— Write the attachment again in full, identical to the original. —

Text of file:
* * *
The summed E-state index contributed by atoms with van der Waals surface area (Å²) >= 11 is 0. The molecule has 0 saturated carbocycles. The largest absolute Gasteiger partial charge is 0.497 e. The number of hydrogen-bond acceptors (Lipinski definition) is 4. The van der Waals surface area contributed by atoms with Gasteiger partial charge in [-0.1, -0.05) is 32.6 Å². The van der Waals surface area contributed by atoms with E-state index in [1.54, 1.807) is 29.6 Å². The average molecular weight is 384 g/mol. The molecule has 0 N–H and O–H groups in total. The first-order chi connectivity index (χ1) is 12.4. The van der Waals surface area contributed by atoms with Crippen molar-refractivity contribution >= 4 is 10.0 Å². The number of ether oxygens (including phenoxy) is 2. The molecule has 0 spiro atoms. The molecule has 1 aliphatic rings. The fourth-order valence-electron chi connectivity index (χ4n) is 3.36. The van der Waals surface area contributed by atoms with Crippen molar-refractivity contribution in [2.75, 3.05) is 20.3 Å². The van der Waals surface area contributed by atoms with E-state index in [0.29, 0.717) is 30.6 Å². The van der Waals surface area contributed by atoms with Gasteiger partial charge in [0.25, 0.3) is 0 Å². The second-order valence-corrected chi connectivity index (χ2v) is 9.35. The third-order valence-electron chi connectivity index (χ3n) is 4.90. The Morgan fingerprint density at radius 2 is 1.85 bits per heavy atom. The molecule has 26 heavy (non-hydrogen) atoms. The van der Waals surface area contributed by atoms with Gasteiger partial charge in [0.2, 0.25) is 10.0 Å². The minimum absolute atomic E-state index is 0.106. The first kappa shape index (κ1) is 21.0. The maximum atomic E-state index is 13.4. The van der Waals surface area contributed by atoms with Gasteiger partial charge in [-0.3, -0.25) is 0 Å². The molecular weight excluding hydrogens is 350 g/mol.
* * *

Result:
The summed E-state index contributed by atoms with van der Waals surface area (Å²) >= 11 is 0. The molecule has 0 saturated carbocycles. The largest absolute Gasteiger partial charge is 0.497 e. The number of hydrogen-bond acceptors (Lipinski definition) is 4. The van der Waals surface area contributed by atoms with Gasteiger partial charge in [-0.1, -0.05) is 32.6 Å². The van der Waals surface area contributed by atoms with E-state index in [1.54, 1.807) is 29.6 Å². The average molecular weight is 384 g/mol. The molecule has 0 N–H and O–H groups in total. The first-order chi connectivity index (χ1) is 12.4. The van der Waals surface area contributed by atoms with Crippen molar-refractivity contribution >= 4 is 10.0 Å². The number of ether oxygens (including phenoxy) is 2. The molecule has 0 spiro atoms. The molecule has 1 aliphatic rings. The fourth-order valence-electron chi connectivity index (χ4n) is 3.36. The van der Waals surface area contributed by atoms with Crippen molar-refractivity contribution in [2.75, 3.05) is 20.3 Å². The van der Waals surface area contributed by atoms with E-state index in [0.29, 0.717) is 30.6 Å². The van der Waals surface area contributed by atoms with Gasteiger partial charge in [0.25, 0.3) is 0 Å². The second-order valence-corrected chi connectivity index (χ2v) is 9.35. The third-order valence-electron chi connectivity index (χ3n) is 4.90. The Morgan fingerprint density at radius 2 is 1.85 bits per heavy atom. The molecule has 26 heavy (non-hydrogen) atoms. The van der Waals surface area contributed by atoms with Gasteiger partial charge in [0.2, 0.25) is 10.0 Å². The minimum absolute atomic E-state index is 0.106. The first kappa shape index (κ1) is 21.0. The maximum atomic E-state index is 13.4. The van der Waals surface area contributed by atoms with Gasteiger partial charge in [-0.3, -0.25) is 0 Å². The molecular weight excluding hydrogens is 350 g/mol.